Copyediting: mechanics, accuracy, style
More science than art, this granular-level edit serves to make writing clear and readable. To that end, it fixes mechanical errors related to:
- grammar — subject-verb agreement, verb tenses, pronoun case
- punctuation — commas, dashes, hyphens, parentheses, ellipses, quotation marks
- spelling — typos
- usage — words often misused: further/farther, fewer/less, imply/infer, discreet/discrete
A copyedit considers word choice for semantic precision and tone; flags or cleans up inaccuracies related to dates, names, book titles (i.e., basic fact checking); checks for missing elements such as captions or headings; verifies quoted material; and ensures complete and correctly formatted source citations, if applicable.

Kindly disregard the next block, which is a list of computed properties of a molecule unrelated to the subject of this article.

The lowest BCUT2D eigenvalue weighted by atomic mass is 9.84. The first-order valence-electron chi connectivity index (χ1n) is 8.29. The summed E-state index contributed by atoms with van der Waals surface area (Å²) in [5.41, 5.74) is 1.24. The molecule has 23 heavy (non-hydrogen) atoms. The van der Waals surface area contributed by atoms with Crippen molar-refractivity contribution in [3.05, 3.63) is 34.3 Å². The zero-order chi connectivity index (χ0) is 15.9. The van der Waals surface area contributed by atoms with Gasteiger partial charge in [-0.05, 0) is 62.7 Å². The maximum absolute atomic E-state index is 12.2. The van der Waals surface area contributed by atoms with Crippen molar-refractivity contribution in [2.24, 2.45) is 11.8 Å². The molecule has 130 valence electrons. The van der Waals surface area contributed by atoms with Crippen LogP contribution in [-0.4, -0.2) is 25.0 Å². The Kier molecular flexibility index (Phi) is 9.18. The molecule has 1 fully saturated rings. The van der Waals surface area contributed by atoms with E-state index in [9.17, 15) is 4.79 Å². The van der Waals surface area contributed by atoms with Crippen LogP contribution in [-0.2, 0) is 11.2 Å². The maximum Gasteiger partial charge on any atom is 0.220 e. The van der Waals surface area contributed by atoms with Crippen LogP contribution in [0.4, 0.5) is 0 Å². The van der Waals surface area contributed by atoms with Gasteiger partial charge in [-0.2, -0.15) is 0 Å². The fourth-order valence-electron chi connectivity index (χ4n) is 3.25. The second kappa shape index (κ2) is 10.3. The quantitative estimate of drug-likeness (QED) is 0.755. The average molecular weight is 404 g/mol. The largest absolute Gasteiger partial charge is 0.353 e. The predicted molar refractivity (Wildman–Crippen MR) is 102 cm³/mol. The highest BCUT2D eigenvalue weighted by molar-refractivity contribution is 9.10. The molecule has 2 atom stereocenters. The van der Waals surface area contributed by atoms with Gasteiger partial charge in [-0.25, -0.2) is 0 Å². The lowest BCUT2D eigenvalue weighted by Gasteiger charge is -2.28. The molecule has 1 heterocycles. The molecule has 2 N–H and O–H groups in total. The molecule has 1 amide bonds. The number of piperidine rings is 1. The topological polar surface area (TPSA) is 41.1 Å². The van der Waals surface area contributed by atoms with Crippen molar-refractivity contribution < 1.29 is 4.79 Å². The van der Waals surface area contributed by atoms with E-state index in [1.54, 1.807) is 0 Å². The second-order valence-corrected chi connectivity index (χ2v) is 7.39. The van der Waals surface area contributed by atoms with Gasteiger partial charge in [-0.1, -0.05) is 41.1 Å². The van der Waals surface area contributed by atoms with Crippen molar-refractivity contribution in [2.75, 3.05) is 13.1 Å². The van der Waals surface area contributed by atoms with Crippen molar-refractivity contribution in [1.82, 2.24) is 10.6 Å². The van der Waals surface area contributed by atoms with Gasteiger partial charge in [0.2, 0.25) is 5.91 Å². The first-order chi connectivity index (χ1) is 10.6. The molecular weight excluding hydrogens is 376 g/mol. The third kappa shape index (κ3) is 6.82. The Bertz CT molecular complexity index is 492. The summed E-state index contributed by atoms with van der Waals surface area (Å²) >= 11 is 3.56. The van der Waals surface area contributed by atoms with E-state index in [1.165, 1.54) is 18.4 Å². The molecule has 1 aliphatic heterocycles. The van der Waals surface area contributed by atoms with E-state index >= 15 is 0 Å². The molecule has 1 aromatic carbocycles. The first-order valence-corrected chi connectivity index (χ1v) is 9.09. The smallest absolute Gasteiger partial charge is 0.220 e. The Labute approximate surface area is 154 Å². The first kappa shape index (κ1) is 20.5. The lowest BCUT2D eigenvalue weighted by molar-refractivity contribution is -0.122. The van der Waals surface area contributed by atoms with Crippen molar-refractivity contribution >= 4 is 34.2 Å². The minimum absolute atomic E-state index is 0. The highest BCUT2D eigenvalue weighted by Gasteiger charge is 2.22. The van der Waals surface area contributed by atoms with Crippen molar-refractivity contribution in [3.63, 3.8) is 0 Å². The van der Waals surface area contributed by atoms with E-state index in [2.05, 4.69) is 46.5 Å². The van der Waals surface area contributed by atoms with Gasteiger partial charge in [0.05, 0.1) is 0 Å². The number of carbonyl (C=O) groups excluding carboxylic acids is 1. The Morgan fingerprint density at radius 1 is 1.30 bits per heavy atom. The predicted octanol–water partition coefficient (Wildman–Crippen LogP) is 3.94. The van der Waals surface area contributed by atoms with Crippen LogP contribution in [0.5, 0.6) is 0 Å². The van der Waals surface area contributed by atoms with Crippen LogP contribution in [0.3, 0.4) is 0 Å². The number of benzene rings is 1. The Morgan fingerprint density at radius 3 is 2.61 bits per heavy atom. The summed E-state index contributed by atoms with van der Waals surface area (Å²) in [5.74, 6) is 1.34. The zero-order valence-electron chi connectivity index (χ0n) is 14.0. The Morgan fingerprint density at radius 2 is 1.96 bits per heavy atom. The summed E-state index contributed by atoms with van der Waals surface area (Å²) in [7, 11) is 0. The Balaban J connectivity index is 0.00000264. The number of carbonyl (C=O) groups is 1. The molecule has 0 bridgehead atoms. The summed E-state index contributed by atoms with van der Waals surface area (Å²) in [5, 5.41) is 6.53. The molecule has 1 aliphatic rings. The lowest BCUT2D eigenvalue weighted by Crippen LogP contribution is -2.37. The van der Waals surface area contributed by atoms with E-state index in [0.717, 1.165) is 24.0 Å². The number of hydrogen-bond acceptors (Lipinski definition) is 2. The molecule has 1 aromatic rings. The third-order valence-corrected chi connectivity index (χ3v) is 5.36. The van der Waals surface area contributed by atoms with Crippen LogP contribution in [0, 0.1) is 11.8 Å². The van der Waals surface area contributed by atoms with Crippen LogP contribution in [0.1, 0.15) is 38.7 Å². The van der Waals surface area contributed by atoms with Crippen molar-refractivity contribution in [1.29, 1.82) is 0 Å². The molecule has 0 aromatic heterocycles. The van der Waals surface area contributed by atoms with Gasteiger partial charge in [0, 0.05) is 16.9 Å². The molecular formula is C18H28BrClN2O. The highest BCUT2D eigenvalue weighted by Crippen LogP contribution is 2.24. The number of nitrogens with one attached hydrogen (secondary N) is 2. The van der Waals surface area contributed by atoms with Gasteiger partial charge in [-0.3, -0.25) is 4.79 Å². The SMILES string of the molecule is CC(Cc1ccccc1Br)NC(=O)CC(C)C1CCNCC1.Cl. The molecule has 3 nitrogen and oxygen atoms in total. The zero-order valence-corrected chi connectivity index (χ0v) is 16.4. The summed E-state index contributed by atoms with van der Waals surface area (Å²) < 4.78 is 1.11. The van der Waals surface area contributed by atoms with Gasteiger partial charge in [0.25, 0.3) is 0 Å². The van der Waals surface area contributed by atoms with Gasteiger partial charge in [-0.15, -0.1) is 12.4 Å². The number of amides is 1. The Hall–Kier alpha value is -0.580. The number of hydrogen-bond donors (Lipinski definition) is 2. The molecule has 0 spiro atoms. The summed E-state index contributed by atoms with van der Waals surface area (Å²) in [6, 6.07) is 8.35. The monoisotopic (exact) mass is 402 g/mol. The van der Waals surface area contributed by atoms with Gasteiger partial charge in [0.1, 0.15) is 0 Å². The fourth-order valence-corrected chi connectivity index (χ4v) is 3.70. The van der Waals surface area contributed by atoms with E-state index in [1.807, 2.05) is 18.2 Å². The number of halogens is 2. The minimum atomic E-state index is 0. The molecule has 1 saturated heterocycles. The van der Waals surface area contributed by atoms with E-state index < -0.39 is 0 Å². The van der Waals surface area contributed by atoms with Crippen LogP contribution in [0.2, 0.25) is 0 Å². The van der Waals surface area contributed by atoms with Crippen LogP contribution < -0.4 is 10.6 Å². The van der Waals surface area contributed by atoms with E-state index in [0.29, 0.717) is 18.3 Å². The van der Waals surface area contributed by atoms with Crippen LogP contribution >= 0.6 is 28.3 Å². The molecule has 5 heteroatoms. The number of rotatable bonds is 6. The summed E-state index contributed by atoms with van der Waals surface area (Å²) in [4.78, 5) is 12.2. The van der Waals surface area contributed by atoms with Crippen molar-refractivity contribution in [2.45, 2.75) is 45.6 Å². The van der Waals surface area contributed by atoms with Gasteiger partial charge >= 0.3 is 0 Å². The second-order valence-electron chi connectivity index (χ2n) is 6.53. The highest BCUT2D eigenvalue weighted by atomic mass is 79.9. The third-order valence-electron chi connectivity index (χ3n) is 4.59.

Finally, a copyedit applies consistent editorial style for the treatment of numbers, abbreviations, measurements, headlines (sentence vs. title case), and so forth, as called for by the appropriate style manual: The Associated Press Stylebook, The Chicago Manual of Style, or The Christian Writer’s Manual of Style.
This type of edit does not include substantive (content) editing or rewriting.
Light to medium copyedit — five cents ($0.05) per word
Heavy copyedit — seven cents ($0.07) per word
Proofreading: the final review
This final review before publication scrutinizes proof copy for erroneous spacing; finds any typographical errors previously missed or newly generated; and checks fonts, line/page breaks, and other formatting issues.
All services are provided electronically, using Word’s change-tracking and commenting features or PDF annotating tools.
A rush fee may apply for a turnaround requested within 3 business days.